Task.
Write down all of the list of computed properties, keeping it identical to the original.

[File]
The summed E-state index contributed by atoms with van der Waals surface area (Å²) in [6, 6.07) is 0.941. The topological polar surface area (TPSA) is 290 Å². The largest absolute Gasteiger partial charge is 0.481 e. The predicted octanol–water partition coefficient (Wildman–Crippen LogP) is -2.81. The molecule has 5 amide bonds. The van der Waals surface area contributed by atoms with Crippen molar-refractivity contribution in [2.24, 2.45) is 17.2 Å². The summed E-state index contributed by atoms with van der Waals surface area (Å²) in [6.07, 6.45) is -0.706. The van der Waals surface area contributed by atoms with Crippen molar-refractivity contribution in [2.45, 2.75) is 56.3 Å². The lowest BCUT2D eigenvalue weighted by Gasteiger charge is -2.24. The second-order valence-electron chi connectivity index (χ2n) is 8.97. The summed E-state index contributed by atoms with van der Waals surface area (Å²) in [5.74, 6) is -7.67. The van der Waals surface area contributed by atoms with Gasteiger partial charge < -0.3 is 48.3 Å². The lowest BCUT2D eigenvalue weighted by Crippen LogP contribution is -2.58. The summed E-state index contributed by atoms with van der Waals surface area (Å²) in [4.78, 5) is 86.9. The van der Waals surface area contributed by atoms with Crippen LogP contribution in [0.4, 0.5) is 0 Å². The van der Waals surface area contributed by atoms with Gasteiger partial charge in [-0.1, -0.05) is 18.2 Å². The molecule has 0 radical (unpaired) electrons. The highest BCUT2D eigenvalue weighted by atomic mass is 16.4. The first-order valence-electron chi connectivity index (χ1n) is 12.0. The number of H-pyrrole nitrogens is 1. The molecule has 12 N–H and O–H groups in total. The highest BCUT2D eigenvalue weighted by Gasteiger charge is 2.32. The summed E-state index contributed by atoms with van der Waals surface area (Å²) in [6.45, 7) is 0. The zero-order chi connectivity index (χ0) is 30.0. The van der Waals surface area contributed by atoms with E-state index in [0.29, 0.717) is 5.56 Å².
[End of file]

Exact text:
The summed E-state index contributed by atoms with van der Waals surface area (Å²) in [6, 6.07) is 0.941. The topological polar surface area (TPSA) is 290 Å². The largest absolute Gasteiger partial charge is 0.481 e. The predicted octanol–water partition coefficient (Wildman–Crippen LogP) is -2.81. The molecule has 5 amide bonds. The van der Waals surface area contributed by atoms with Crippen molar-refractivity contribution in [2.24, 2.45) is 17.2 Å². The summed E-state index contributed by atoms with van der Waals surface area (Å²) in [6.07, 6.45) is -0.706. The van der Waals surface area contributed by atoms with Crippen molar-refractivity contribution in [2.45, 2.75) is 56.3 Å². The lowest BCUT2D eigenvalue weighted by Gasteiger charge is -2.24. The second-order valence-electron chi connectivity index (χ2n) is 8.97. The summed E-state index contributed by atoms with van der Waals surface area (Å²) in [5.74, 6) is -7.67. The van der Waals surface area contributed by atoms with Gasteiger partial charge < -0.3 is 48.3 Å². The lowest BCUT2D eigenvalue weighted by Crippen LogP contribution is -2.58. The summed E-state index contributed by atoms with van der Waals surface area (Å²) in [4.78, 5) is 86.9. The van der Waals surface area contributed by atoms with Crippen LogP contribution in [0.4, 0.5) is 0 Å². The van der Waals surface area contributed by atoms with Gasteiger partial charge in [-0.1, -0.05) is 18.2 Å². The molecule has 0 radical (unpaired) electrons. The highest BCUT2D eigenvalue weighted by atomic mass is 16.4. The first-order valence-electron chi connectivity index (χ1n) is 12.0. The number of H-pyrrole nitrogens is 1. The molecule has 12 N–H and O–H groups in total. The highest BCUT2D eigenvalue weighted by Gasteiger charge is 2.32. The summed E-state index contributed by atoms with van der Waals surface area (Å²) in [6.45, 7) is 0. The zero-order chi connectivity index (χ0) is 30.0. The van der Waals surface area contributed by atoms with E-state index in [0.29, 0.717) is 5.56 Å².